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S.C. Baptists recommend relocating Confederate flag

SPARTANBURG, S.C. (BP)–South Carolina Baptists took strong stances on three of the state’s most controversial and divisive issues — the Confederate flag, the video poker ban and the proposed lottery — during their Nov. 9-10 annual meeting in Spartanburg.
Meeting at North Spartanburg First Baptist Church, the 1,200 messengers to the 179th annual meeting of the South Carolina Baptist Convention also elected Hartsville pastor Don Purvis as president, adopted a $28.85 million budget and approved a three-year missions partnership with Taiwan.
The convention urged the state’s General Assembly to address the Confederate flag issue; commended state officials and church leaders who worked to eliminate video poker; and expressed opposition to a state-operated lottery in South Carolina and Sunday alcohol sales.
Acknowledging that racial tensions are increasing across the state and that the followers of Christ are called upon to be peacemakers, messengers adopted a resolution that urged the General Assembly to consider relocating the Confederate Battle Flag that flies atop the State House to “a public place of heritage, honor and recognition.”
Host pastor Mike Hamlet, pastor Tony Beam of Pleasant Grove Baptist Church, Fountain Inn, and Sam Isgett of the convention’s Christian Life and Public Affairs Committee all spoke in favor of the resolution.
“We [South Carolina Baptists] want to be a force to achieve racial harmony,” Hamlet said. The former convention president reasoned that nothing should stand in the way of reaching people of any race for Christ.
Pastor Todd Morris of West Springs Baptist Church, Pauline, maintained that it was a matter for the state legislature, not the church.
But Beam, outgoing president of the Pastors’ Conference, disagreed. “It is paramount to deal with this issue today,” Beam said. “It is more than a political issue; it is a moral issue.”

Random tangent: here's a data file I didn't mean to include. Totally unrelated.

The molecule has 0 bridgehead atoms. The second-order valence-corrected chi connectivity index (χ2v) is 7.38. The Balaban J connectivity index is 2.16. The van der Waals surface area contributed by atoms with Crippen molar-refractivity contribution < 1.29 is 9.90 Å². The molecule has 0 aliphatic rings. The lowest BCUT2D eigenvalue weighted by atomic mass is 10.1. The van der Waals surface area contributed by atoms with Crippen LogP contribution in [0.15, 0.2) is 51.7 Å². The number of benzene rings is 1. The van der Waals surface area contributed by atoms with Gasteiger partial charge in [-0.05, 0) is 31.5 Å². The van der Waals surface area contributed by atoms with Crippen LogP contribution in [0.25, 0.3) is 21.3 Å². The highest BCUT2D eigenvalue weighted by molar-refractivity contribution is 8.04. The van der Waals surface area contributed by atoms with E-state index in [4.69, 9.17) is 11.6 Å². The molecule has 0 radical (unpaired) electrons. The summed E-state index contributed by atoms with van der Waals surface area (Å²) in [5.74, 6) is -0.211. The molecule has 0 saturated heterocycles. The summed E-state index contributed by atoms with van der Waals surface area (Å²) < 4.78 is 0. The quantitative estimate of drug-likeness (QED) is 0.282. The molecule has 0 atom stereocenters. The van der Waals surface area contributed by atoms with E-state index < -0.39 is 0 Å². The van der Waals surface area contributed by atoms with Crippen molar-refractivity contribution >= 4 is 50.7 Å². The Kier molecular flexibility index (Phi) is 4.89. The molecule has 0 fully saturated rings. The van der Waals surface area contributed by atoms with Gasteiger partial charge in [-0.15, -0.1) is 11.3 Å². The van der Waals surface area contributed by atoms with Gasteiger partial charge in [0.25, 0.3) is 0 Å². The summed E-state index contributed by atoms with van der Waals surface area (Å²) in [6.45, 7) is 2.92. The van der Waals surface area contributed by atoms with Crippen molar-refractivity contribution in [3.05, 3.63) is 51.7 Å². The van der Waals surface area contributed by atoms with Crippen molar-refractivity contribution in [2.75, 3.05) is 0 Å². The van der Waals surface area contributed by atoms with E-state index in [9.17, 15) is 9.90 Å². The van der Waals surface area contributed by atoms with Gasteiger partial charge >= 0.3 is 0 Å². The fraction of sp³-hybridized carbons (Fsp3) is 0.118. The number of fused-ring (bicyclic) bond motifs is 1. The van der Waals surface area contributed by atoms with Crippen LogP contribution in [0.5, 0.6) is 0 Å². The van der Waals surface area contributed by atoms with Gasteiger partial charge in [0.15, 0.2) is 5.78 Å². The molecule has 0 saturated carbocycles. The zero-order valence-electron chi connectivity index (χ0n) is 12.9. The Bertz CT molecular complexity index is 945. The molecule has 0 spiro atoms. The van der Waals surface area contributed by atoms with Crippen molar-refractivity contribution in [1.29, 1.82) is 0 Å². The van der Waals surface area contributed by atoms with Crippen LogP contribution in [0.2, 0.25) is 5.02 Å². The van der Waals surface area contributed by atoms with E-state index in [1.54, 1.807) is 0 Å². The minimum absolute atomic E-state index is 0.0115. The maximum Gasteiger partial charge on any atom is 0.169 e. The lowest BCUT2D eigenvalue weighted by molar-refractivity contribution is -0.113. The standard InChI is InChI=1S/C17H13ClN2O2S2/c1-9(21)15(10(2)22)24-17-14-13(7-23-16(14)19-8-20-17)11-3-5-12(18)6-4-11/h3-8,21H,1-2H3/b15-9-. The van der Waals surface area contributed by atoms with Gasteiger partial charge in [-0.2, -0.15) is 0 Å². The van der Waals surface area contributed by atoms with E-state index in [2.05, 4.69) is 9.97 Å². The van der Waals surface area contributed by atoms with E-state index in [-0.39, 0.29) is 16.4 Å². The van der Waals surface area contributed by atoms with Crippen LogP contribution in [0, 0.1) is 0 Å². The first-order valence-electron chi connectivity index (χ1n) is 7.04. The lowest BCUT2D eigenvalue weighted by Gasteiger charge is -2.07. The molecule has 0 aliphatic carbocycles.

The resolution — the only one to evoke much discussion — was adopted on a near-unanimous vote.
While applauding those who worked to eliminate video poker, messengers encouraged South Carolina Baptists to be “intentional in their ministry to those whose lives are hurt or destroyed by video poker” and to “show concern and compassion for people left unemployed by the Supreme Court decision.” Messengers also called upon pastors and lay leaders to continue to “educate their congregations and the public on the destructive forces of legalized gambling.”
Messengers also pledged to work alongside other religious organizations and denominations to oppose a state-operated lottery and to “be tireless” in voting strategies to defeat the referendum on Nov. 7, 2000. An amendment was approved also expressing opposition to casino cruises.
Speaking out against Sunday alcohol sales, messengers adopted a resolution requesting counties to consider prohibiting them, and commending the counties that do not allow Sunday sales.
In recognition of the 75th anniversary of the Cooperative Program, messengers pledged to be faithful in their individual gifts to missions and to lead their churches toward increasing their missions giving. They also urged South Carolina Baptists to participate in the North American Mission Board’s “Celebrate Jesus 2000” emphasis by sharing the gospel with each home in their communities.